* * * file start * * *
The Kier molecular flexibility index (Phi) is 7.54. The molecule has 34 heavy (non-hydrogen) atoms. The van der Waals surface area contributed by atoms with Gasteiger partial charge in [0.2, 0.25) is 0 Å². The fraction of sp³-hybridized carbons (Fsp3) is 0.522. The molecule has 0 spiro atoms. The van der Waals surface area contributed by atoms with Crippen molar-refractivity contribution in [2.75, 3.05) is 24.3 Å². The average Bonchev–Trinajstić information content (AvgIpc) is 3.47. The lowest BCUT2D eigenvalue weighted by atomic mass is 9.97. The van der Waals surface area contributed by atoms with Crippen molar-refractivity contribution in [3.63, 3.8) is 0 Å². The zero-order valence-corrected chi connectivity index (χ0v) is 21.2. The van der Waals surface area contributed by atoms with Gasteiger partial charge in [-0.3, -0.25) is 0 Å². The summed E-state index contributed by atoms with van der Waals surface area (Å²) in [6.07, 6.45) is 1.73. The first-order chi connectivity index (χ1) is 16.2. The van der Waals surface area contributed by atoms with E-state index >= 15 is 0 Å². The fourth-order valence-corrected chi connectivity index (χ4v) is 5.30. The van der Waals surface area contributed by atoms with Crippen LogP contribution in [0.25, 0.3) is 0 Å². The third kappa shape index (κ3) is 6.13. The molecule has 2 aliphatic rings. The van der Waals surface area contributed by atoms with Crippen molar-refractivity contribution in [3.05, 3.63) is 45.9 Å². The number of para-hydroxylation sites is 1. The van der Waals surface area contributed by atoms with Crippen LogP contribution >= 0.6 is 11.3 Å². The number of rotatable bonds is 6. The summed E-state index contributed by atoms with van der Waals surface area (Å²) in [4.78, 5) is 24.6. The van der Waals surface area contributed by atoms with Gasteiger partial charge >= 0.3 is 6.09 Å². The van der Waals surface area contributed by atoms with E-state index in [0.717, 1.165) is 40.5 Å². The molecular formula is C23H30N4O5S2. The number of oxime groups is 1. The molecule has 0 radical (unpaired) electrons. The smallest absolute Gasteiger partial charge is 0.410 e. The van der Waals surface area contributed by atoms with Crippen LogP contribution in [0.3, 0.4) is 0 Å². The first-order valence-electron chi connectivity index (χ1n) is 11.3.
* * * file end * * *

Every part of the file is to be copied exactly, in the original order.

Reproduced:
The Kier molecular flexibility index (Phi) is 7.54. The molecule has 34 heavy (non-hydrogen) atoms. The van der Waals surface area contributed by atoms with Gasteiger partial charge in [0.2, 0.25) is 0 Å². The fraction of sp³-hybridized carbons (Fsp3) is 0.522. The molecule has 0 spiro atoms. The van der Waals surface area contributed by atoms with Crippen molar-refractivity contribution in [2.75, 3.05) is 24.3 Å². The average Bonchev–Trinajstić information content (AvgIpc) is 3.47. The lowest BCUT2D eigenvalue weighted by atomic mass is 9.97. The van der Waals surface area contributed by atoms with Crippen molar-refractivity contribution in [3.63, 3.8) is 0 Å². The zero-order valence-corrected chi connectivity index (χ0v) is 21.2. The van der Waals surface area contributed by atoms with Gasteiger partial charge in [-0.3, -0.25) is 0 Å². The summed E-state index contributed by atoms with van der Waals surface area (Å²) in [6.07, 6.45) is 1.73. The first-order chi connectivity index (χ1) is 16.2. The van der Waals surface area contributed by atoms with E-state index >= 15 is 0 Å². The fourth-order valence-corrected chi connectivity index (χ4v) is 5.30. The van der Waals surface area contributed by atoms with Crippen LogP contribution in [0.25, 0.3) is 0 Å². The third kappa shape index (κ3) is 6.13. The molecule has 2 aliphatic rings. The van der Waals surface area contributed by atoms with Crippen molar-refractivity contribution in [3.05, 3.63) is 45.9 Å². The number of para-hydroxylation sites is 1. The van der Waals surface area contributed by atoms with Crippen LogP contribution >= 0.6 is 11.3 Å². The number of rotatable bonds is 6. The summed E-state index contributed by atoms with van der Waals surface area (Å²) in [4.78, 5) is 24.6. The van der Waals surface area contributed by atoms with Gasteiger partial charge >= 0.3 is 6.09 Å². The van der Waals surface area contributed by atoms with E-state index in [0.717, 1.165) is 40.5 Å². The molecular formula is C23H30N4O5S2. The number of oxime groups is 1. The molecule has 0 radical (unpaired) electrons. The smallest absolute Gasteiger partial charge is 0.410 e. The van der Waals surface area contributed by atoms with Crippen LogP contribution in [0.3, 0.4) is 0 Å². The first-order valence-electron chi connectivity index (χ1n) is 11.3.